The Last Good Kiss by James Crumley


The Last Good Kiss by James Crumley


The Last Word Review


The crime classic that packs a drunken punch on every page. An all-time classic.

 When a crime novel starts with the following opening line: “When I finally caught up with Abraham Trahearne, he was drinking beer with an alcoholic bulldog named Fireball Roberts in a ramshackle joint just outside of Sonoma, California, drinking the heart right out of a fine spring afternoon.” You know that this is a no holds barred cult crime classic and since it was first published in 1978 this opening gambit still stands the test of time as far crime classics go.

C.W. Sughrue is a Montana based private investigator in who seems to spend most of his time as drunk as he could get to it, in fact drunk nearly all the time is a more accurate perception.

The story is that Sughrue is hired by a woman to find her ex-husband, the wandering alcoholic Abraham Trahearne who is a writer and she believes is hell bent on killing himself with booze. Sughrue then spends weeks tracking Trahearne in every bar most of which seem to fall into the category of dives and hell holes. Sooner or later he was bound to catch up with his quarry and sure enough he does and what follows is pure classic crime writing fiction, a hell of bar fight takes place involving a number of the clientele and including the drunken Bulldog. Trahearne is hurt in the bar-room brawl and is hospitalised.

Following the fight, the owner of the bar then requests the help of Sughrue to help locate her daughter who is missing San Francisco and has been for many years. How they disappeared really is interesting. It then transpires that Sughrue and Trahearne both end up looking for the girl.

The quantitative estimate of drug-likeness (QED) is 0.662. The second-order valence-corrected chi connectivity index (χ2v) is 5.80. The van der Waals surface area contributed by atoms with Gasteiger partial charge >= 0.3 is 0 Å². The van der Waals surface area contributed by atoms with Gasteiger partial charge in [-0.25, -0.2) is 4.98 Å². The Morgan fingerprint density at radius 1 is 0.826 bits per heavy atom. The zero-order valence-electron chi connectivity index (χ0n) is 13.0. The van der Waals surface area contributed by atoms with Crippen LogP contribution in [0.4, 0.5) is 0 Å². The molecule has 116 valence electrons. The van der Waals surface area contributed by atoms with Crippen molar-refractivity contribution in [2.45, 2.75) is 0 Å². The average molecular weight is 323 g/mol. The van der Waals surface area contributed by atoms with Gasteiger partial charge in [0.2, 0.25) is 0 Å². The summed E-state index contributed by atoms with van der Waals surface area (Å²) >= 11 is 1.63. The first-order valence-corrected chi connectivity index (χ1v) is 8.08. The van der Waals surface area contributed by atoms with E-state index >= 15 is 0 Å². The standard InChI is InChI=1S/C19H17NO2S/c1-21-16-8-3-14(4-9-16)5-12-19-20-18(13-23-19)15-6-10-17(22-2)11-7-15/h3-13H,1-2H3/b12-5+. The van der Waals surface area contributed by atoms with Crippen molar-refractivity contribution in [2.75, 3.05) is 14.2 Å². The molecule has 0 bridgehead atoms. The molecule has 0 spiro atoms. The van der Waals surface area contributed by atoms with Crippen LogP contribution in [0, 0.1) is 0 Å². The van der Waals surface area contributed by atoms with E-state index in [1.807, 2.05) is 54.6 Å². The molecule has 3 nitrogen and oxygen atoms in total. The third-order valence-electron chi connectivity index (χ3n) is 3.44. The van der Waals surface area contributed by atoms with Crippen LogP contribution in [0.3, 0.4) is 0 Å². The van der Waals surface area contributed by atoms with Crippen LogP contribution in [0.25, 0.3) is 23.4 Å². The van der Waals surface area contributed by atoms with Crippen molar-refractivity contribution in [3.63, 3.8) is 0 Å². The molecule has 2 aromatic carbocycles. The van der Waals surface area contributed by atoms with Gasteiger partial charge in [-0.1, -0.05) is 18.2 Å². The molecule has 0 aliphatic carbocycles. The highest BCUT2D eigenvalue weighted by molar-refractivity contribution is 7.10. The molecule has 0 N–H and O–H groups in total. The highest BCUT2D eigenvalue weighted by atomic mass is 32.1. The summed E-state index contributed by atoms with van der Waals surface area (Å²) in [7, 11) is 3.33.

The way that Crumley has written the story very much in the first person but also at times he will lure you into his head to read his mind and you become part of the story as you try and solve the mystery surrounding the missing girl. This is pure classic crime noir.

There is plenty sex in the story line as well as alcohol infused profanity. The old premise that you can run but you can’t hide really starts to come out as part of the story looks at identity and looking at and dealing with your past.

The Last Good Kiss has been really influential since its first release and helped launch some of the great crime writers of the last thirty years. Even though it was first released in 1978 it will have a new readers flocking to Crumley’s writing. If you have not read this before and you enjoy a raw crime novel this is a must read.

Thank you to Naomi Mantin for an advanced review copy.

The Last Good Kiss by James Crumley released through Black Swan and available through Waterstones and all good book shops.

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